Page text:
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‘It could’ve been me’: Sister of Hinds County inmate says assaults happen more than they should

Published: Oct. 19, 2021 at 10:36 PM CDT|Updated: Oct. 19, 2021 at 10:48 PM CDT
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JACKSON, Miss. (WLBT) - According to one family member, assaults at the Hinds County Detention Center happen more than they should.

On Monday, October 18, Hinds County Sheriff Marshand Crisler received an official notice that inmate Michael Richardson was found unresponsive in POD A of the Raymond Detention Center.

A preliminary investigation determined that Richardson was a victim of an assault by several other detainees, and, as a result, Richardson experienced a medical episode that led to his death.

Jackson resident Paris Godbolt said Tuesday that it could have been her brother who ended up dead.

Godbolt’s brother, Calvin, was locked up at the Raymond Detention Center on September 23 for aggravated assault.

Godbolt sent WLBT video of her brother’s condition on about his fourth or fifth day in jail after he was beaten up.

“They’re in your hands once they enter the facility,” Godbolt said. “They should walk out the same way they walked in.”

Calvin stayed in POD A of the jail, which is the same area where Richardson was found dead Monday.

“It touched my heart for that family because it almost could’ve been me,” she said.

Godbolt said to those who work at the jail, inmates are just that. But to those on the outside, they’re somebody’s family.

She said the conditions of the detention center are so poor that she wishes it would just get shut down.

“People die there all the time,” she said. “It’s almost too often, and it’s just sad.”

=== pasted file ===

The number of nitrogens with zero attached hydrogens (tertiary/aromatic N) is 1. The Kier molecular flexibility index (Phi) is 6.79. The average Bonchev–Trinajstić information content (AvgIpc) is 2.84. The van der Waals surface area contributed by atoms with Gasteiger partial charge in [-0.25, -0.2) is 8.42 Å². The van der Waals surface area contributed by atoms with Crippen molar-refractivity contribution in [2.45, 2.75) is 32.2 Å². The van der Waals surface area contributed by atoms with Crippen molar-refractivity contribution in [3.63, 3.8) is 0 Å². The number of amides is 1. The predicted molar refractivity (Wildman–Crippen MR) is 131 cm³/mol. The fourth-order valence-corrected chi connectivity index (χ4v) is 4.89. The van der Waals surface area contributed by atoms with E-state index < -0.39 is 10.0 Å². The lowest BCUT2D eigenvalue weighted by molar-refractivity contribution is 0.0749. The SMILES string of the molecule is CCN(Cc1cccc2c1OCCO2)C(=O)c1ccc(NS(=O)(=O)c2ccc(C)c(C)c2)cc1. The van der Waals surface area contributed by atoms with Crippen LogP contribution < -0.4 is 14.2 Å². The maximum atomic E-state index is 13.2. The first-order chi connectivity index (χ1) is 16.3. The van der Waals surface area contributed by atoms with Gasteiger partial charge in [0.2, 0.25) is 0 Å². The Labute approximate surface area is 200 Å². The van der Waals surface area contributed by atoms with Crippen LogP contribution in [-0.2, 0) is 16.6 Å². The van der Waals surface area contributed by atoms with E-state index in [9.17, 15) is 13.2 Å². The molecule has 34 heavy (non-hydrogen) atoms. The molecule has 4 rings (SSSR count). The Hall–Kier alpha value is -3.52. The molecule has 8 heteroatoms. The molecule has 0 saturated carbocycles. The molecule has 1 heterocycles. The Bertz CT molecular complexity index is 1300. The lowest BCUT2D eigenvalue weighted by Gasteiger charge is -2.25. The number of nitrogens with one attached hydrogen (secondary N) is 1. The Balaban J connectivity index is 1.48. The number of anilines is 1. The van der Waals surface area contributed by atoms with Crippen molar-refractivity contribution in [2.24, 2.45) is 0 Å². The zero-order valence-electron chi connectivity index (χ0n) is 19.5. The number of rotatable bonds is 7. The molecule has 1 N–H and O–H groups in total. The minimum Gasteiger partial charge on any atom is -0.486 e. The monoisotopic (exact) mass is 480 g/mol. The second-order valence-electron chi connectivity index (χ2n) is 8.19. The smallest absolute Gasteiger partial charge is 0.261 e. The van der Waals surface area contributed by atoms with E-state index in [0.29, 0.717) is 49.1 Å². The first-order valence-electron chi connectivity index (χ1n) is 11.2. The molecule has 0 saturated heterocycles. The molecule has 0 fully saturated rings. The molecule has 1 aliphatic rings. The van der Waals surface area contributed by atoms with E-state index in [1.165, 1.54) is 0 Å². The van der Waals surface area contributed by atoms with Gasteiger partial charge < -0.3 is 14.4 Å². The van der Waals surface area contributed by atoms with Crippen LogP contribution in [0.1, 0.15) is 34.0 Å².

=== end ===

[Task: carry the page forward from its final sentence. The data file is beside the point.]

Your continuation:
Hinds County has to get the jail to certain standards in order to get out from under the Department of Justice’s consent decree.

Board President Credell Calhoun said they’ve made improvements to POD C and are a couple months away from completing POD B.

“We’re looking at the possibility of a new jail because that one is really getting old,” Calhoun said. “It never was to the standards that jails generally run.”

The next step is to improve POD A. Calhoun said he toured that area Tuesday.

“It’s in pretty bad shape. We need to do something in POD A,” he said. “We don’t need any detainees in POD A at this time, but we have no choice. The crime is up right now.”

Until then, Godbolt hopes the facility pays more attention to those they hire.

“You have to have people who at least care about human life even if you don’t care about the person yourself,” she said.

Supervisor Calhoun said the board hopes to come out from under the consent decree in a year or so. This would free up funds and allow them to potentially build a new jail altogether.

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